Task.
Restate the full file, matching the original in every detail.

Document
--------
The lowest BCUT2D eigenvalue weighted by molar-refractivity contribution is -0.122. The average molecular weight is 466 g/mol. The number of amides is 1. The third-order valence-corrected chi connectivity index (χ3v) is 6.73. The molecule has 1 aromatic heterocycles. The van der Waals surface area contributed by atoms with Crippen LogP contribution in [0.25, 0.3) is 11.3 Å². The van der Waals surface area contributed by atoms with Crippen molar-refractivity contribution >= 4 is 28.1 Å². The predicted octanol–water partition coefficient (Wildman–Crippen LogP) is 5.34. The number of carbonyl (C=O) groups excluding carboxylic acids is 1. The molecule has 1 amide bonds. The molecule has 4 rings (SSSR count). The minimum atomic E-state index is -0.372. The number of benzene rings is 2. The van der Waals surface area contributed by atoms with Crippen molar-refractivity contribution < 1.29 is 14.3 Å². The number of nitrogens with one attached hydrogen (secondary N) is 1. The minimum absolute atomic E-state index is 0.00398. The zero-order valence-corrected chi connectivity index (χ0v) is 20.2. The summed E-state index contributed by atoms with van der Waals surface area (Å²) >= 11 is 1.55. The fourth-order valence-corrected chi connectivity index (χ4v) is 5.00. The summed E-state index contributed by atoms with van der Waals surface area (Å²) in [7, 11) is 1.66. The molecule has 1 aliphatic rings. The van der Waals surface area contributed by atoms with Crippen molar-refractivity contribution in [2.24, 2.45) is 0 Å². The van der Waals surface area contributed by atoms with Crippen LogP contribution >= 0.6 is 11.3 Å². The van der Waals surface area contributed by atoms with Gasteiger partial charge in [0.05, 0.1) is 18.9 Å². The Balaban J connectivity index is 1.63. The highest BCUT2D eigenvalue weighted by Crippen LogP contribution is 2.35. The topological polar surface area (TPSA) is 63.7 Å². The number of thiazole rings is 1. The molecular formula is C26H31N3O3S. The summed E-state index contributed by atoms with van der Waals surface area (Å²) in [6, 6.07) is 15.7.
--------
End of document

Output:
The lowest BCUT2D eigenvalue weighted by molar-refractivity contribution is -0.122. The average molecular weight is 466 g/mol. The number of amides is 1. The third-order valence-corrected chi connectivity index (χ3v) is 6.73. The molecule has 1 aromatic heterocycles. The van der Waals surface area contributed by atoms with Crippen LogP contribution in [0.25, 0.3) is 11.3 Å². The van der Waals surface area contributed by atoms with Crippen molar-refractivity contribution >= 4 is 28.1 Å². The predicted octanol–water partition coefficient (Wildman–Crippen LogP) is 5.34. The number of carbonyl (C=O) groups excluding carboxylic acids is 1. The molecule has 1 amide bonds. The molecule has 4 rings (SSSR count). The minimum atomic E-state index is -0.372. The number of benzene rings is 2. The van der Waals surface area contributed by atoms with Crippen molar-refractivity contribution < 1.29 is 14.3 Å². The number of nitrogens with one attached hydrogen (secondary N) is 1. The minimum absolute atomic E-state index is 0.00398. The zero-order valence-corrected chi connectivity index (χ0v) is 20.2. The summed E-state index contributed by atoms with van der Waals surface area (Å²) >= 11 is 1.55. The fourth-order valence-corrected chi connectivity index (χ4v) is 5.00. The summed E-state index contributed by atoms with van der Waals surface area (Å²) in [7, 11) is 1.66. The molecule has 1 aliphatic rings. The van der Waals surface area contributed by atoms with Crippen molar-refractivity contribution in [2.24, 2.45) is 0 Å². The van der Waals surface area contributed by atoms with Crippen LogP contribution >= 0.6 is 11.3 Å². The van der Waals surface area contributed by atoms with Gasteiger partial charge in [0.05, 0.1) is 18.9 Å². The Balaban J connectivity index is 1.63. The highest BCUT2D eigenvalue weighted by Crippen LogP contribution is 2.35. The topological polar surface area (TPSA) is 63.7 Å². The number of thiazole rings is 1. The molecular formula is C26H31N3O3S. The summed E-state index contributed by atoms with van der Waals surface area (Å²) in [6, 6.07) is 15.7.